• Right BP control with ACE/ARBs
  • Manage cardiovascular disease risk factors

More info on Chronic Kidney Disease

Diabetic Neuropathy

Overview Involvement of the peripheral and autonomic nervous systems is probably the most common complication of diabetes. The high rate of diabetic neuropathy results in substantial morbidity, including recurrent lower extremity infections, ulcerations, and subsequent amputations

Classification

  • Symmetric polyneuropathy  is characterized by a progressive loss of distal sensation correlating with loss of sensory axons, followed, in severe cases, by motor weakness and motor axonal loss. Classic “stocking-glove” sensory loss, tingling and pain (worse at night).
  • Autonomic neuropathy It is a diagnosis of exclusion and may be unnoticed because of multiorgan involvement and insidious onset. Problems that can occur are postural hypotension, gastroparesis, urine retention, erectile dysfunction and constipation or diarrhoea.
Side note Gastroparesis is characterised by early satiety, post-prandial bloating and nausea/vomiting. It is diagnosed by gastric scintigraphy with a technutium labelled meal.
  • Mononeuropathies
    • Cranial – CN III, CN IV and CN VI affected causing ptosis, diplopia and pain around the area
    • Peripheral – Median nerve around the wrist neuropathy, foot drop (perineal nerve palsy)
    • Mononeuritis multiplex (both cranial and peripheral involvement)
  • Diabetic amyotrophy include the acute, asymmetric, focal onset of pain followed by weakness involving the proximal leg, with associated autonomic failure and weight loss.

Diabetic Foot

Overview The high rate of diabetic neuropathy results in substantial morbidity, including recurrent lower extremity infections, ulcerations, and subsequent amputations. The combination of peripheral vascular disease and peripheral neuropathy can lead to repeated minor trauma to the feet leading to ulceration and infection which are very slow to heal. Examine foot regularly.

Clinical features Typically painless, punched out ulcer in an area of thick callus +/- superadded infection. This can then lead to cellulitis, abscess +/- osteomyelitis.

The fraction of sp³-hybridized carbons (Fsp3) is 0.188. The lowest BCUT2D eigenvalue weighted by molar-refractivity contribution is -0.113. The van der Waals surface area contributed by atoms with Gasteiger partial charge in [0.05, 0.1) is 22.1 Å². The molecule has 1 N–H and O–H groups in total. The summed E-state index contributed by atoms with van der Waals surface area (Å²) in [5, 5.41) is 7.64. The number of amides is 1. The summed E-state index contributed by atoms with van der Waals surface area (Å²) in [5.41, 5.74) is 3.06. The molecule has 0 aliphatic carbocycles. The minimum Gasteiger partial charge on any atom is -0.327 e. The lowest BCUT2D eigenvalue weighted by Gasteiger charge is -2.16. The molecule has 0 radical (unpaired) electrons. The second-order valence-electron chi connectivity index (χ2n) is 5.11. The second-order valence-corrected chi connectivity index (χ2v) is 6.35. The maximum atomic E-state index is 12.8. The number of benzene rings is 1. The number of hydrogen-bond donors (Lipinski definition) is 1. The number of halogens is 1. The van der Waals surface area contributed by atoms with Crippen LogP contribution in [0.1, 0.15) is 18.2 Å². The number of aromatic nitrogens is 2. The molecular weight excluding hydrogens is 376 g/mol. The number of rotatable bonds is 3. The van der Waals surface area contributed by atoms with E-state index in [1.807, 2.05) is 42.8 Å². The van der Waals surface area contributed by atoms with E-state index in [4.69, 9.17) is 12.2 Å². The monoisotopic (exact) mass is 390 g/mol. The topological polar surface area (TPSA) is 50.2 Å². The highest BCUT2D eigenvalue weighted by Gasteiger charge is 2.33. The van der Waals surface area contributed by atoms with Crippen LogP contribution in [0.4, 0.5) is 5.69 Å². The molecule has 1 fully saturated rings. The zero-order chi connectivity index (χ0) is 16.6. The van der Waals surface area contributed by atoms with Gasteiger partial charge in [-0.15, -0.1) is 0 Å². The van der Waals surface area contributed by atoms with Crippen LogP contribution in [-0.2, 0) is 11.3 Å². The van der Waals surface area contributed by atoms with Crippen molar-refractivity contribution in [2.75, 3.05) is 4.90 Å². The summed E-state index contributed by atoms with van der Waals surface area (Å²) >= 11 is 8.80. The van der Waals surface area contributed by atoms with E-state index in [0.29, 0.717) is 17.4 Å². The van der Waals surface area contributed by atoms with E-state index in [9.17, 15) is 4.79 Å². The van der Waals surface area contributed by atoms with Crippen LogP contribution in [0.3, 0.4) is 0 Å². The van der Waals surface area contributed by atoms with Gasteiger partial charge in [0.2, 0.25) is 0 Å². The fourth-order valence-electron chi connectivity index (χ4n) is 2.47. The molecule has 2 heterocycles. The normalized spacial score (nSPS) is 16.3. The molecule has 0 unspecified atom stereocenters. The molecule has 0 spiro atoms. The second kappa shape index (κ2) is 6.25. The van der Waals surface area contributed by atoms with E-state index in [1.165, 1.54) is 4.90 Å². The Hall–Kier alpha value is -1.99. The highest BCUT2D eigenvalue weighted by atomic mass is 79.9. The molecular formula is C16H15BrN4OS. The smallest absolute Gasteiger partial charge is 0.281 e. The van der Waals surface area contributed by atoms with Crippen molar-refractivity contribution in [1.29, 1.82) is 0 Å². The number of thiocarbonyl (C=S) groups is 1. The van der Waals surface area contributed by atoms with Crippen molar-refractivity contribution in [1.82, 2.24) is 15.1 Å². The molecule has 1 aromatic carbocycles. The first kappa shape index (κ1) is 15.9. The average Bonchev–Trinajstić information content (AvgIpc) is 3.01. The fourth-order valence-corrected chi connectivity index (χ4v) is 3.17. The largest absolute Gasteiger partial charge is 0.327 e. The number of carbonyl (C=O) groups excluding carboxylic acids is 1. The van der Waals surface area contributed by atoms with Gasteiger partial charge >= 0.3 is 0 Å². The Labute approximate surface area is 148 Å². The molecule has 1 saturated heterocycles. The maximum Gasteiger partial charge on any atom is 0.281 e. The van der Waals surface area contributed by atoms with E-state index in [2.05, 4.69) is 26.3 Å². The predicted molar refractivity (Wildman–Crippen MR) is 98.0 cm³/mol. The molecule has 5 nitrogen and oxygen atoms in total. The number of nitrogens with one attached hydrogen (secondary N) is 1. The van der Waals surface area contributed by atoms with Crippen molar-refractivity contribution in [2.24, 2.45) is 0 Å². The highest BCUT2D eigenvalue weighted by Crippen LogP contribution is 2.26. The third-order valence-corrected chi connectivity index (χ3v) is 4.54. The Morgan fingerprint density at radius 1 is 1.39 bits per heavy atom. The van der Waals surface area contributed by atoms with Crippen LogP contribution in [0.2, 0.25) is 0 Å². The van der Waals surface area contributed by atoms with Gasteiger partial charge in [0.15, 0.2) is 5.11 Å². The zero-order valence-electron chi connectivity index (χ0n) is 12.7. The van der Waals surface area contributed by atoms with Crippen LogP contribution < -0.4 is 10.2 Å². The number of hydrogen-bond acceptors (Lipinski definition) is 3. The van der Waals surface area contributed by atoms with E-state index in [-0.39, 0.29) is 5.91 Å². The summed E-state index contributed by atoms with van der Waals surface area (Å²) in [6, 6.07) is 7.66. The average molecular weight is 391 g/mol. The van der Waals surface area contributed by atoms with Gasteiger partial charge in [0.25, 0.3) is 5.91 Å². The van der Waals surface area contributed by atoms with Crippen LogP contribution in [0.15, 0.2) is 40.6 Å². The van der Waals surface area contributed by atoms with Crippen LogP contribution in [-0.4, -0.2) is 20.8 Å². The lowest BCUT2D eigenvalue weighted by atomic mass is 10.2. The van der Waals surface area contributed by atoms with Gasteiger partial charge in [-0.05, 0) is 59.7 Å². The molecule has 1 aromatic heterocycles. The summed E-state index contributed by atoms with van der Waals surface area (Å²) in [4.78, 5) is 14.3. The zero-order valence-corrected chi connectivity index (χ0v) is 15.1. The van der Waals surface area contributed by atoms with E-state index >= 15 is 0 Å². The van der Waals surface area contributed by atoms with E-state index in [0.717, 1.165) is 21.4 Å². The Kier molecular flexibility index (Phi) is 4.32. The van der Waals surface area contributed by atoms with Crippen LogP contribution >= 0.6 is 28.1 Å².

Remember To examine foot regularly. Distinguish between ischaemia (absent foot pulses) and peripheral neuropathy (↓sensation in stocking distribution, absent ankle reflex, charcot’s joints). Many have both ischaemic and neuropathic changes

Assess degree of:

  1. Neuropathy (clinically)
  2. Ischaemia (clinically + doppler +/- angiography)
  3. Bone deformity – charcot’s joint (clinically + x-ray)
  4. Infection (swabs, blood culture, x-ray for osteomyelitis, probe ulcer to reveal depth)

Management

  • Early referral
  • Multidisciplinary teams
  • Little evidence that any dressing for an ulcer is superior
  • Primary consideration → exudate management → maintain moisture balance
  • Secondary consideration
    • Facilitating autolytic debridement (for necrotic or sloughy tissue)
    • Wound depth (e.g. need to fill cavity)
    • Bacterial management → antibiotics
      • Signs of infection
      • Temperature
    • Would-related pain → analgesia

In cases of infections the common organisms are staphs, streps, anaerobes. Treat with IV benzylpenicillin and flucloxacillin +/- metronidazole

More info on lower limb ulcers

Pharmacology Metronidazole inhibits nucleic acid synthesis in microbes, more effective against anaerobic microorganisms. Side effects: nausea, diarrhoea, weight loss, abdominal pain, vomiting, headache, dizziness, metallic taste in the mouth. Rarer side effects: thrombophlebitis, leukopenia, neutropenia and peripheral neuropathy